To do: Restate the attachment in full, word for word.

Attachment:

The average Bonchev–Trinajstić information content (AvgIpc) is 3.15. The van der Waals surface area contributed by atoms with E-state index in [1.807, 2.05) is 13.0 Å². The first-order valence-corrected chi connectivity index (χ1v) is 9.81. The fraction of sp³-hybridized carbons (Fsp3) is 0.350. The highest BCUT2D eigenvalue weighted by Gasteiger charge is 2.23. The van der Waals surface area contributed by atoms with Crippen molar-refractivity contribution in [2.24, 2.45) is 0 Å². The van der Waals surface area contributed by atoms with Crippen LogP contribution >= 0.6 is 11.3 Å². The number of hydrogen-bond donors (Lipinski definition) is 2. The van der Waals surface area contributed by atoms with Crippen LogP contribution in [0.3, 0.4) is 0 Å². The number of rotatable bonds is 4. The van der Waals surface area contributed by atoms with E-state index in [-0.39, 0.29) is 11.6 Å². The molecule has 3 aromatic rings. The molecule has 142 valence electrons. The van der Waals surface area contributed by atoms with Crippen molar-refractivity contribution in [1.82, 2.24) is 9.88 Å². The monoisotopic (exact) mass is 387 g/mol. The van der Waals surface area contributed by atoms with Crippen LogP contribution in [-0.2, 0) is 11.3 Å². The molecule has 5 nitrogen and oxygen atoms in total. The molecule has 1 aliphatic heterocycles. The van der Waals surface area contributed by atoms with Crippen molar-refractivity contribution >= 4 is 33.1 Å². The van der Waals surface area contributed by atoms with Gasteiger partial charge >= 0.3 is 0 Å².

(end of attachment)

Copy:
The average Bonchev–Trinajstić information content (AvgIpc) is 3.15. The van der Waals surface area contributed by atoms with E-state index in [1.807, 2.05) is 13.0 Å². The first-order valence-corrected chi connectivity index (χ1v) is 9.81. The fraction of sp³-hybridized carbons (Fsp3) is 0.350. The highest BCUT2D eigenvalue weighted by Gasteiger charge is 2.23. The van der Waals surface area contributed by atoms with Crippen molar-refractivity contribution in [2.24, 2.45) is 0 Å². The van der Waals surface area contributed by atoms with Crippen LogP contribution >= 0.6 is 11.3 Å². The number of hydrogen-bond donors (Lipinski definition) is 2. The van der Waals surface area contributed by atoms with Crippen LogP contribution in [0.3, 0.4) is 0 Å². The number of rotatable bonds is 4. The van der Waals surface area contributed by atoms with E-state index in [-0.39, 0.29) is 11.6 Å². The molecule has 3 aromatic rings. The molecule has 142 valence electrons. The van der Waals surface area contributed by atoms with Crippen molar-refractivity contribution in [1.82, 2.24) is 9.88 Å². The monoisotopic (exact) mass is 387 g/mol. The van der Waals surface area contributed by atoms with Crippen LogP contribution in [-0.2, 0) is 11.3 Å². The molecule has 5 nitrogen and oxygen atoms in total. The molecule has 1 aliphatic heterocycles. The van der Waals surface area contributed by atoms with Crippen molar-refractivity contribution >= 4 is 33.1 Å². The van der Waals surface area contributed by atoms with Gasteiger partial charge >= 0.3 is 0 Å².